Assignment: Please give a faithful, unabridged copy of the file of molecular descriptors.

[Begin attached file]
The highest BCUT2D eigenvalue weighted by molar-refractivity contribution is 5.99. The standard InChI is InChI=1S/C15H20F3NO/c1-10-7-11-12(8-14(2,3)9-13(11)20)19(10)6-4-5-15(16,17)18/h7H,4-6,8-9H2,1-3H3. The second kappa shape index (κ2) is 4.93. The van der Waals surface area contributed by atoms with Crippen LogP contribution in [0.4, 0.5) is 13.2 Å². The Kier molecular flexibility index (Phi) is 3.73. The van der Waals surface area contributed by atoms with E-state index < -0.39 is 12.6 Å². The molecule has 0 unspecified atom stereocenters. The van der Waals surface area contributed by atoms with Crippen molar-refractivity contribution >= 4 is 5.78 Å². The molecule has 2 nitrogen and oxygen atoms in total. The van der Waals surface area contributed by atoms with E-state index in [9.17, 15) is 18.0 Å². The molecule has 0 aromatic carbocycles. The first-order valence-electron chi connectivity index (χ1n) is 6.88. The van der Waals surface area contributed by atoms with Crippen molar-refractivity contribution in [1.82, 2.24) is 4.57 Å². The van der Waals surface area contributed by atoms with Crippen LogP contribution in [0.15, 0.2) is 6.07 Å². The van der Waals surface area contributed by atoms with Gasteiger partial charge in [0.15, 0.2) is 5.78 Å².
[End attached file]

The highest BCUT2D eigenvalue weighted by molar-refractivity contribution is 5.99. The standard InChI is InChI=1S/C15H20F3NO/c1-10-7-11-12(8-14(2,3)9-13(11)20)19(10)6-4-5-15(16,17)18/h7H,4-6,8-9H2,1-3H3. The second kappa shape index (κ2) is 4.93. The van der Waals surface area contributed by atoms with Crippen LogP contribution in [0.4, 0.5) is 13.2 Å². The Kier molecular flexibility index (Phi) is 3.73. The van der Waals surface area contributed by atoms with E-state index < -0.39 is 12.6 Å². The molecule has 0 unspecified atom stereocenters. The van der Waals surface area contributed by atoms with Crippen molar-refractivity contribution >= 4 is 5.78 Å². The molecule has 2 nitrogen and oxygen atoms in total. The van der Waals surface area contributed by atoms with E-state index in [9.17, 15) is 18.0 Å². The molecule has 0 aromatic carbocycles. The first-order valence-electron chi connectivity index (χ1n) is 6.88. The van der Waals surface area contributed by atoms with Crippen molar-refractivity contribution in [1.82, 2.24) is 4.57 Å². The van der Waals surface area contributed by atoms with Crippen LogP contribution in [0.15, 0.2) is 6.07 Å². The van der Waals surface area contributed by atoms with Gasteiger partial charge in [0.15, 0.2) is 5.78 Å².